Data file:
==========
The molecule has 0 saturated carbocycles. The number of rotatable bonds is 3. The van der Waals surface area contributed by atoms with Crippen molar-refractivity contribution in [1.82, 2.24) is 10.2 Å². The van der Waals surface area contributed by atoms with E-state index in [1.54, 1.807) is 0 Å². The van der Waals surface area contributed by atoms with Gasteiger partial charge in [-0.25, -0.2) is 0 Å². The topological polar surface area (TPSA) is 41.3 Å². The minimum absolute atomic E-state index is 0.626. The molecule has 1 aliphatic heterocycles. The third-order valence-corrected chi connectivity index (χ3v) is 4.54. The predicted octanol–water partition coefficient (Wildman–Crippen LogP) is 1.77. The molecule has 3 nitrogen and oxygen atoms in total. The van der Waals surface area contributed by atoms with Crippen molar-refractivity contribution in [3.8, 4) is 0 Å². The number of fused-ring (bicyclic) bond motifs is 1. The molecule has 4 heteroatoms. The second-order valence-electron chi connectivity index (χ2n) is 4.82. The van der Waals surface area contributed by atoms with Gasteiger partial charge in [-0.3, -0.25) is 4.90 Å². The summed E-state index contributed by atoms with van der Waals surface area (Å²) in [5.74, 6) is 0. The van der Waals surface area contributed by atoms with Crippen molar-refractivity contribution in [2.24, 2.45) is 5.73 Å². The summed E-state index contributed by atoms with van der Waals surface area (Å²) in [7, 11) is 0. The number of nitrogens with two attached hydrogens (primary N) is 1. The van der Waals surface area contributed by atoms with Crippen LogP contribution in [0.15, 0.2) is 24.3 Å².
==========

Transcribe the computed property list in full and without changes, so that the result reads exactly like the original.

The molecule has 0 saturated carbocycles. The number of rotatable bonds is 3. The van der Waals surface area contributed by atoms with Crippen molar-refractivity contribution in [1.82, 2.24) is 10.2 Å². The van der Waals surface area contributed by atoms with E-state index in [1.54, 1.807) is 0 Å². The van der Waals surface area contributed by atoms with Gasteiger partial charge in [-0.25, -0.2) is 0 Å². The topological polar surface area (TPSA) is 41.3 Å². The minimum absolute atomic E-state index is 0.626. The molecule has 1 aliphatic heterocycles. The third-order valence-corrected chi connectivity index (χ3v) is 4.54. The predicted octanol–water partition coefficient (Wildman–Crippen LogP) is 1.77. The molecule has 3 nitrogen and oxygen atoms in total. The van der Waals surface area contributed by atoms with Crippen molar-refractivity contribution in [3.8, 4) is 0 Å². The number of fused-ring (bicyclic) bond motifs is 1. The molecule has 4 heteroatoms. The second-order valence-electron chi connectivity index (χ2n) is 4.82. The van der Waals surface area contributed by atoms with Gasteiger partial charge in [-0.3, -0.25) is 4.90 Å². The summed E-state index contributed by atoms with van der Waals surface area (Å²) in [5.74, 6) is 0. The van der Waals surface area contributed by atoms with Crippen molar-refractivity contribution in [2.24, 2.45) is 5.73 Å². The summed E-state index contributed by atoms with van der Waals surface area (Å²) in [7, 11) is 0. The number of nitrogens with two attached hydrogens (primary N) is 1. The van der Waals surface area contributed by atoms with Crippen LogP contribution in [0.15, 0.2) is 24.3 Å².